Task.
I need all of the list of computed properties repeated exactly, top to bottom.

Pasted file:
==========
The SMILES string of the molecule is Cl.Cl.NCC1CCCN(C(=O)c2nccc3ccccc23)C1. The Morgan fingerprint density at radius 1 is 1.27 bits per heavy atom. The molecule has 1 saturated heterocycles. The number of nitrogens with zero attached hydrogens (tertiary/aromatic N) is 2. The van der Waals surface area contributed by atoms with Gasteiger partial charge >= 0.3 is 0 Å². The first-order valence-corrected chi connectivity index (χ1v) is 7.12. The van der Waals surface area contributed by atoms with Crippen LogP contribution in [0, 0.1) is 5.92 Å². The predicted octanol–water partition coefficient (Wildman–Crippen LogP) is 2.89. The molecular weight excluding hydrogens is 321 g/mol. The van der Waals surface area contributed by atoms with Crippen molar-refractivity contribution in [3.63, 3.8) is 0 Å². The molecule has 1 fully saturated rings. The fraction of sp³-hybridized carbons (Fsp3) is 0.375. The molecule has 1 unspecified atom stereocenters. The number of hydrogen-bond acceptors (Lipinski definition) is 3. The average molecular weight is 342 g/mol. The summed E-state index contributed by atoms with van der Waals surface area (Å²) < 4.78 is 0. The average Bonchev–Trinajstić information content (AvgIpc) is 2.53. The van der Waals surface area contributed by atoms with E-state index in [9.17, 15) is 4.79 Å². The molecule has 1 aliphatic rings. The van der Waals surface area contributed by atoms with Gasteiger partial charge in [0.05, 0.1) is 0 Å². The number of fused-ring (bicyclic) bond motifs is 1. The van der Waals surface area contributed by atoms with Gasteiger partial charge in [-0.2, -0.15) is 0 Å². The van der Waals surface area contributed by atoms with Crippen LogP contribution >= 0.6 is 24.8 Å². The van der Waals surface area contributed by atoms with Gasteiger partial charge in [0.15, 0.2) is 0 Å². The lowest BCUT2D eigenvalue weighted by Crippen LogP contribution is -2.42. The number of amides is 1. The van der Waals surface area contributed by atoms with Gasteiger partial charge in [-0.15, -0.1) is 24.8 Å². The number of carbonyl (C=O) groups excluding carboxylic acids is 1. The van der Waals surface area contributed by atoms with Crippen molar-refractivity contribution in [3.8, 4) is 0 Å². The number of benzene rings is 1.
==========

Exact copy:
The SMILES string of the molecule is Cl.Cl.NCC1CCCN(C(=O)c2nccc3ccccc23)C1. The Morgan fingerprint density at radius 1 is 1.27 bits per heavy atom. The molecule has 1 saturated heterocycles. The number of nitrogens with zero attached hydrogens (tertiary/aromatic N) is 2. The van der Waals surface area contributed by atoms with Gasteiger partial charge >= 0.3 is 0 Å². The first-order valence-corrected chi connectivity index (χ1v) is 7.12. The van der Waals surface area contributed by atoms with Crippen LogP contribution in [0, 0.1) is 5.92 Å². The predicted octanol–water partition coefficient (Wildman–Crippen LogP) is 2.89. The molecular weight excluding hydrogens is 321 g/mol. The van der Waals surface area contributed by atoms with Crippen molar-refractivity contribution in [3.63, 3.8) is 0 Å². The molecule has 1 fully saturated rings. The fraction of sp³-hybridized carbons (Fsp3) is 0.375. The molecule has 1 unspecified atom stereocenters. The number of hydrogen-bond acceptors (Lipinski definition) is 3. The average molecular weight is 342 g/mol. The summed E-state index contributed by atoms with van der Waals surface area (Å²) < 4.78 is 0. The average Bonchev–Trinajstić information content (AvgIpc) is 2.53. The van der Waals surface area contributed by atoms with E-state index in [9.17, 15) is 4.79 Å². The molecule has 1 aliphatic rings. The van der Waals surface area contributed by atoms with Gasteiger partial charge in [0.05, 0.1) is 0 Å². The number of fused-ring (bicyclic) bond motifs is 1. The van der Waals surface area contributed by atoms with Gasteiger partial charge in [-0.2, -0.15) is 0 Å². The van der Waals surface area contributed by atoms with Crippen LogP contribution >= 0.6 is 24.8 Å². The van der Waals surface area contributed by atoms with Gasteiger partial charge in [0.15, 0.2) is 0 Å². The lowest BCUT2D eigenvalue weighted by Crippen LogP contribution is -2.42. The number of amides is 1. The van der Waals surface area contributed by atoms with Gasteiger partial charge in [-0.15, -0.1) is 24.8 Å². The number of carbonyl (C=O) groups excluding carboxylic acids is 1. The van der Waals surface area contributed by atoms with Crippen molar-refractivity contribution in [3.8, 4) is 0 Å². The number of benzene rings is 1.